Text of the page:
The separate solutions of the acid form and base form of the buffer are prepared from solutions having the same buffer concentration. To obtain the desired pH, one solution is added to the other with continuous monitoring of the pH. This method is easy to do but requires both forms of the buffer. The required solution volumes are proportional to the ratio of buffer components in the final solution at the desired final pH.
4. The Completely Mindless Method:
The correct amounts of acid or its salt or base or its salt required for different pH values are selected from the standard data value tables and the same amounts of the components are dissolved in the slightly less water than is required to make the final volume of solution. The pH is checked and corrected if required followed by adjusting the final volume by adding water. This method is easy to do because of the use of a suitable reference table. It is a convenient method for frequently prepared buffers but it may be difficult to find such a table. This method requires both forms of the buffer. Components amounts from the table need to be adjusted to produce the required buffer concentration and volume.
5. Alternative Method for Preparing Buffer Solutions:
This method is used rarely. In this method rather than mixing the weak acid with its salt, a buffer solution is prepared by adding a limited amount of strong base to the weak acid to solve the weak acid (or base) and its conjugate base (or acid) which results in the weak acid and the salt of the weak acid.
Standard Buffer Solutions:
The standard buffer solution of pH ranging from 1.2 to 10 is possible to prepare by appropriate combinations of 0.2 N HCl or 0.2 N NaOH or/and 0.2 M solutions of potassium hydrogen phthalate, potassium dihydrogen phosphate, boric acid-potassium chloride as given in pharmacopeia. The pH range and the quantities of the ingredients used to make the respective standard buffer at 25 °C are given in Table.2. Buffers have great use in biological research. Various criteria that can be applied while making buffers for this application are listed below.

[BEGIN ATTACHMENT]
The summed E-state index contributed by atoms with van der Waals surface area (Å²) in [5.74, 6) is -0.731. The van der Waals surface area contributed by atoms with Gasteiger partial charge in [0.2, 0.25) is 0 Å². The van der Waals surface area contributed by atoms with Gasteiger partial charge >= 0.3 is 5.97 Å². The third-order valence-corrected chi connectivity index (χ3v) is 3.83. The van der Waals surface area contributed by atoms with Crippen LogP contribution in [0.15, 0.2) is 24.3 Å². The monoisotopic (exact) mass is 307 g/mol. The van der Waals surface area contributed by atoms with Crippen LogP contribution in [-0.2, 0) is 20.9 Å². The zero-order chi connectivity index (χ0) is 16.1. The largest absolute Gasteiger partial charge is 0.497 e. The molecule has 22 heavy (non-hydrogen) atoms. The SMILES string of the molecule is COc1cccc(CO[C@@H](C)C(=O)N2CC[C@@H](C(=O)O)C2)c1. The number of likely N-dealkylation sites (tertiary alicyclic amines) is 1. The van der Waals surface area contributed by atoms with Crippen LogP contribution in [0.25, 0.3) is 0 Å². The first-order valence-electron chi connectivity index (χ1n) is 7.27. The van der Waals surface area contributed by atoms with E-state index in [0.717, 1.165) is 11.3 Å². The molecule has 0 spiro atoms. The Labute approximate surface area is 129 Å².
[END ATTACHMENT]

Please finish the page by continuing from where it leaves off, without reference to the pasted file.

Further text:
1. Buffers must possess enough buffer capacity in the required pH range.
2. It must be available in highly purified form.
3. It must be highly water-soluble and impermeable to biological membranes.
4. It must be stable especially concerning hydrolysis and enzymatic action.
5. It must maintain pH which is influenced to a very small value by their concentration, temperature, and ionic strength as well as the salting-out effect of the medium.
6. It must be non-toxic with no biological inhibition activity.
7. Buffers must not form complexes.
8. It must not absorb light in the visible or ultraviolet regions.
9. It must not precipitate in redox reactions.
10. It must not alter the solubility of active ingredients.
11. It must be safe to use in biological systems and do not alter the pharmacological responses of the active ingredients.
Generally, buffers are used in pharmaceutical products for two purposes viz. to adjust the pH of product for maximum stability and to maintain the pH within the optimum physiological pH range. Pharmaceutical solutions generally have a low buffer capacity to prevent overwhelming the body’s buffer systems and significantly changing the pH of the body fluids. Buffers have concentrations in the range of 0.05 to 0.5 M and buffer capacities in the range of 0.01 to 0.1 which are usually sufficient for pharmaceutical solutions. Table.3 gives some of the buffer systems used in the pharmaceutical formulations along with their pKa values. Most pharmaceutical buffers are composed of ingredients that are found in the body (for example, acetate, phosphate, citrate, and borate). While selecting, the right pharmaceutical buffers choose a weak acid with pH > pKa. Carry out calculations using buffer equation to the determination of acid/base needed to give required pH. Also, choose the proper concentration needed to give suitable buffer capacity. The ingredients are selected from available ones considering their sterility, stability, cost, toxicity, etc.